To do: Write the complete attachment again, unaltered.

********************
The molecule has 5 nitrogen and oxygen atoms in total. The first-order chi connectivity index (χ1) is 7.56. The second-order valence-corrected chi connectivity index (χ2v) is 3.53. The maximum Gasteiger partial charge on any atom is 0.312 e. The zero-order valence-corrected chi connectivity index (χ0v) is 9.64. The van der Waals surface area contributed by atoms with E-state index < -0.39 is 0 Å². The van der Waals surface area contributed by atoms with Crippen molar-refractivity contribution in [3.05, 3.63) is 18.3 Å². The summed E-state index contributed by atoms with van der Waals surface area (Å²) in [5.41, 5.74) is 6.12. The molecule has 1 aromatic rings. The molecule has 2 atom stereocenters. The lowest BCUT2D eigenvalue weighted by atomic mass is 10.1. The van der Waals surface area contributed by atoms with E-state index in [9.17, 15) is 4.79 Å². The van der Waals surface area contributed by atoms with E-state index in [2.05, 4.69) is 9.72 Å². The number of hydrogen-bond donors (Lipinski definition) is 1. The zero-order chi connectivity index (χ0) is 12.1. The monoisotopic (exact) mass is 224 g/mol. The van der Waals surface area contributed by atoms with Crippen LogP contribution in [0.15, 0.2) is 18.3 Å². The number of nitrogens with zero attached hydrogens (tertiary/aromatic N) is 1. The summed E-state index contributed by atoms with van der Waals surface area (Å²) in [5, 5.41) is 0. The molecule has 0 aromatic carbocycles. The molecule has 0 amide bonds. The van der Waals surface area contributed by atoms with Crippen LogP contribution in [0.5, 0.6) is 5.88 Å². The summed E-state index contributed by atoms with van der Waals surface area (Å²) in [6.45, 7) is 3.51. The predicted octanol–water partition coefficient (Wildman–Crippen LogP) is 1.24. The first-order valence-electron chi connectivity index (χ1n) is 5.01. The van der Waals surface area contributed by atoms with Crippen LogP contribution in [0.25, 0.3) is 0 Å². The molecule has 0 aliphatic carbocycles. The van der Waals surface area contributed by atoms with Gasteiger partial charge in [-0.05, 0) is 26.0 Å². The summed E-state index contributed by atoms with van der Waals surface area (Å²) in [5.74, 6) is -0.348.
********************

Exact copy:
The molecule has 5 nitrogen and oxygen atoms in total. The first-order chi connectivity index (χ1) is 7.56. The second-order valence-corrected chi connectivity index (χ2v) is 3.53. The maximum Gasteiger partial charge on any atom is 0.312 e. The zero-order valence-corrected chi connectivity index (χ0v) is 9.64. The van der Waals surface area contributed by atoms with E-state index < -0.39 is 0 Å². The van der Waals surface area contributed by atoms with Crippen molar-refractivity contribution in [3.05, 3.63) is 18.3 Å². The summed E-state index contributed by atoms with van der Waals surface area (Å²) in [5.41, 5.74) is 6.12. The molecule has 1 aromatic rings. The molecule has 2 atom stereocenters. The lowest BCUT2D eigenvalue weighted by atomic mass is 10.1. The van der Waals surface area contributed by atoms with E-state index in [9.17, 15) is 4.79 Å². The van der Waals surface area contributed by atoms with E-state index in [2.05, 4.69) is 9.72 Å². The number of hydrogen-bond donors (Lipinski definition) is 1. The zero-order chi connectivity index (χ0) is 12.1. The monoisotopic (exact) mass is 224 g/mol. The van der Waals surface area contributed by atoms with Crippen LogP contribution in [0.15, 0.2) is 18.3 Å². The number of nitrogens with zero attached hydrogens (tertiary/aromatic N) is 1. The summed E-state index contributed by atoms with van der Waals surface area (Å²) in [5, 5.41) is 0. The molecule has 0 aromatic carbocycles. The molecule has 0 amide bonds. The van der Waals surface area contributed by atoms with Crippen LogP contribution in [0.5, 0.6) is 5.88 Å². The summed E-state index contributed by atoms with van der Waals surface area (Å²) in [6.45, 7) is 3.51. The predicted octanol–water partition coefficient (Wildman–Crippen LogP) is 1.24. The first-order valence-electron chi connectivity index (χ1n) is 5.01. The van der Waals surface area contributed by atoms with Crippen LogP contribution in [0.25, 0.3) is 0 Å². The molecule has 0 aliphatic carbocycles. The van der Waals surface area contributed by atoms with Gasteiger partial charge in [-0.05, 0) is 26.0 Å². The summed E-state index contributed by atoms with van der Waals surface area (Å²) in [5.74, 6) is -0.348.